flags. Without going too deep into what types of packets exist within TCP you can use the below
as a cheat sheet for identifying packet types.

[S]
[.]

- SYN (Start Connection)


- No Flag Set

[P]

- PSH (Push Data)

[F]

- FIN (Finish Connection)

[R]

- RST (Reset Connection)

Depending on the version and output of tcpdump you may also see flags such as [S.] this is
used to indicate a SYN-ACK packet.
An unhealthy example
15:15:43.323412 IP (tos 0x0, ttl 64, id 51051, offset 0, flags [DF], proto TCP
(6), length 60)
10.0.3.246.56894 > 192.168.0.92.22: Flags [S], cksum 0xcf28 (incorrect ->
0x0388), seq 682725222, win 29200, options [mss 1460,sackOK,TS val 619989005
ecr 0,nop,wscale 7], length 0
15:15:44.321444 IP (tos 0x0, ttl 64, id 51052, offset 0, flags [DF], proto TCP
(6), length 60)
10.0.3.246.56894 > 192.168.0.92.22: Flags [S], cksum 0xcf28 (incorrect ->
0x028e), seq 682725222, win 29200, options [mss 1460,sackOK,TS val 619989255
ecr 0,nop,wscale 7], length 0
15:15:46.321610 IP (tos 0x0, ttl 64, id 51053, offset 0, flags [DF], proto TCP
(6), length 60)
10.0.3.246.56894 > 192.168.0.92.22: Flags [S], cksum 0xcf28 (incorrect ->
0x009a), seq 682725222, win 29200, options [mss 1460,sackOK,TS val 619989755
ecr 0,nop,wscale 7], length 0

The above sampling shows an example of an unhealthy exchange, and by unhealthy exchange
for this example that means no exchange. In the above sample we can see that 10.0.3.246 is
sending a SYN packet to host 192.168.0.92 however we never see a response from host
192.168.0.92.
A healthy example
15:18:25.716453 IP (tos 0x10, ttl 64, id 53344, offset 0, flags [DF], proto
TCP (6), length 60)
10.0.3.246.34908 > 192.168.0.110.22: Flags [S], cksum 0xcf3a (incorrect ->
0xc838), seq 1943877315, win 29200, options [mss 1460,sackOK,TS val 620029603
ecr 0,nop,wscale 7], length 0
15:18:25.716777 IP (tos 0x0, ttl 63, id 0, offset 0, flags [DF], proto TCP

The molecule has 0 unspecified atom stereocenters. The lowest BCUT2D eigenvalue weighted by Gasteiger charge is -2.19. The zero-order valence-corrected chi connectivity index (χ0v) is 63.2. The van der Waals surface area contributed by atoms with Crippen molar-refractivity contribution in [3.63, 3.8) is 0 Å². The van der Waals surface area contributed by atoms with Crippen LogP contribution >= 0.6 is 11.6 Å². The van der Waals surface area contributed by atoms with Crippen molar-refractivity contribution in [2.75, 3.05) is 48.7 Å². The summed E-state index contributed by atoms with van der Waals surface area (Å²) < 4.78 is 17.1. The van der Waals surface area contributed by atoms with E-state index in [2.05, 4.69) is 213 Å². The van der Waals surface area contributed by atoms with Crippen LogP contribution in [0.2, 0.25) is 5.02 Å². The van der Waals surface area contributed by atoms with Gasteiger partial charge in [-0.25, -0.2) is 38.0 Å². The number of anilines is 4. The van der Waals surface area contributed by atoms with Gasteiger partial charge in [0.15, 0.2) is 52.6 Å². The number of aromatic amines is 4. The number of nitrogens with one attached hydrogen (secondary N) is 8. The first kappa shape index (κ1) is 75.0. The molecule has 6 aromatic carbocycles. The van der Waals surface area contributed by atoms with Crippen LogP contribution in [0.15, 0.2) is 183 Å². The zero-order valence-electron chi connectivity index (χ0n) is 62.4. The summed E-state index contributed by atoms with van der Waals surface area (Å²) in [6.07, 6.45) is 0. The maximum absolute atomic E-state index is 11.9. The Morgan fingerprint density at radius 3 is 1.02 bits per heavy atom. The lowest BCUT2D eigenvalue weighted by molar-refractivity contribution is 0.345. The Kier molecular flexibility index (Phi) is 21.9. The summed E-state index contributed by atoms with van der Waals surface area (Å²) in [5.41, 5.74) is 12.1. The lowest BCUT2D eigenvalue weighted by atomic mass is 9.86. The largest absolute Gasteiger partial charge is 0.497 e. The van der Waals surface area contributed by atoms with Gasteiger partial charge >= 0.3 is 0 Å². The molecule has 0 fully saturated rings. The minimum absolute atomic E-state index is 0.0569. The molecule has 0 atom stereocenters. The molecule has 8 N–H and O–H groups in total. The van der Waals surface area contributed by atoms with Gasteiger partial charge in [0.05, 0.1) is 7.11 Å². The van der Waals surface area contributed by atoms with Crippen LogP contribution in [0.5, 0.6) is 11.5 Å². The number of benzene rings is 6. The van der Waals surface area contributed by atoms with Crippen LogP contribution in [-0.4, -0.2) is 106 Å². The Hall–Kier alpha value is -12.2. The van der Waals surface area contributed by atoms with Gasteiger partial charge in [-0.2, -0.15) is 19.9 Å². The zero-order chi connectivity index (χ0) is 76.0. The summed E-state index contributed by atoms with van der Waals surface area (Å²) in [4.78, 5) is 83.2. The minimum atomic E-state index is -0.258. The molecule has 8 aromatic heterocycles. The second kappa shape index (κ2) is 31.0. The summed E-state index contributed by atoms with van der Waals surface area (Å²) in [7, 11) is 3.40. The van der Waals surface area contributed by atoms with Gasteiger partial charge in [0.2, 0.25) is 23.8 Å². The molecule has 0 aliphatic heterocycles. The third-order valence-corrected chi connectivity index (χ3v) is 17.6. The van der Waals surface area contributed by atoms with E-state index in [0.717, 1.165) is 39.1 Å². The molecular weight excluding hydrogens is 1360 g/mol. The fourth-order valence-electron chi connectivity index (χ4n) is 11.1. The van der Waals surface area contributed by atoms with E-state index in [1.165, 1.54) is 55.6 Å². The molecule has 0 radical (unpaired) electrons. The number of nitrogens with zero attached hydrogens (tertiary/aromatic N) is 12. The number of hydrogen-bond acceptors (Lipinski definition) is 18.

(6), length 60)
192.168.0.110.22 > 10.0.3.246.34908: Flags [S.], cksum 0x594a (correct),
seq 4001145915, ack 1943877316, win 5792, options [mss 1460,sackOK,TS val
18495104 ecr 620029603,nop,wscale 2], length 0
15:18:25.716899 IP (tos 0x10, ttl 64, id 53345, offset 0, flags [DF], proto
TCP (6), length 52)
10.0.3.246.34908 > 192.168.0.110.22: Flags [.], cksum 0xcf32 (incorrect ->
0x9dcc), ack 1, win 229, options [nop,nop,TS val 620029603 ecr 18495104],
length 0

A healthy example would look like the above, in the above we can see a standard TCP 3-way
handshake. The first packet above is a SYN packet from host 10.0.3.246 to host
192.168.0.110, the second packet is a SYN-ACK from host 192.168.0.110 acknowledging the
SYN. The final packet is a ACK or rather a SYN-ACK-ACK from host 10.0.3.246 acknowledging
that it has received the SYN-ACK. From this point on there is an established TCP/IP connection.

Packet Inspection
Printing packet data in Hex and ASCII
# tcpdump -nvvv -i any -c 1 -XX 'port 80 and host 10.0.3.1'

A common method of troubleshooting application issues over the network is by using tcpdump to
use the -XX flag to print the packet data in hex and ascii. This is a pretty helpful command, it
allows you to look at both the source, destination, type of packet and the packet itself. However,
I am not a fan of this output. I think it is a bit hard to read.
# tcpdump -nvvv -i any -c 1 -XX 'port 80 and host 10.0.3.1'
tcpdump: listening on any, link-type LINUX_SLL (Linux cooked), capture size
65535 bytes
19:51:15.697640 IP (tos 0x0, ttl 64, id 54313, offset 0, flags [DF], proto TCP
(6), length 483)
10.0.3.1.45732 > 10.0.3.246.80: Flags [P.], cksum 0x1ccc (incorrect ->
0x2ce8), seq 3920159713:3920160144, ack 969855140, win 245, options
[nop,nop,TS val 624122099 ecr 624117334], length 431
0x0000: 0000 0001 0006 fe0a e2d1 8785 0000 0800 ................
0x0010: 4500 01e3 d429 4000 4006 49f5 0a00 0301 E....)@.@.I.....
0x0020: 0a00 03f6 b2a4 0050 e9a8 e3e1 39ce d0a4 .......P....9...
0x0030: 8018 00f5 1ccc 0000 0101 080a 2533 58f3 ............%3X.
0x0040: 2533 4656 4745 5420 2f73 6f6d 6570 6167 %3FVGET./somepag
0x0050: 6520 4854 5450 2f31 2e31 0d0a 486f 7374 e.HTTP/1.1..Host
0x0060: 3a20 3130 2e30 2e33 2e32 3436 0d0a 436f :.10.0.3.246..Co
0x0070: 6e6e 6563 7469 6f6e 3a20 6b65 6570 2d61 nnection:.keep-a
0x0080: 6c69 7665 0d0a 4361 6368 652d 436f 6e74 live..Cache-Cont
0x0090: 726f 6c3a 206d 6178 2d61 6765 3d30 0d0a rol:.max-age=0..
0x00a0: 4163 6365 7074 3a20 7465 7874 2f68 746d Accept:.text/htm
0x00b0: 6c2c 6170 706c 6963 6174 696f 6e2f 7868 l,application/xh
0x00c0: 746d 6c2b 786d 6c2c 6170 706c 6963 6174 tml+xml,applicat
0x00d0: 696f 6e2f 786d 6c3b 713d 302e 392c 696d ion/xml;q=0.9,im
0x00e0: 6167 652f 7765 6270 2c2a 2f2a 3b71 3d30 age/webp,*/*;q=0
0x00f0: 2e38 0d0a 5573 6572 2d41 6765 6e74 3a20 .8..User-Agent:.
0x0100: 4d6f 7a69 6c6c 612f 352e 3020 284d 6163 Mozilla/5.0.(Mac
0x0110: 696e 746f 7368 3b20 496e 7465 6c20 4d61 intosh;.Intel.Ma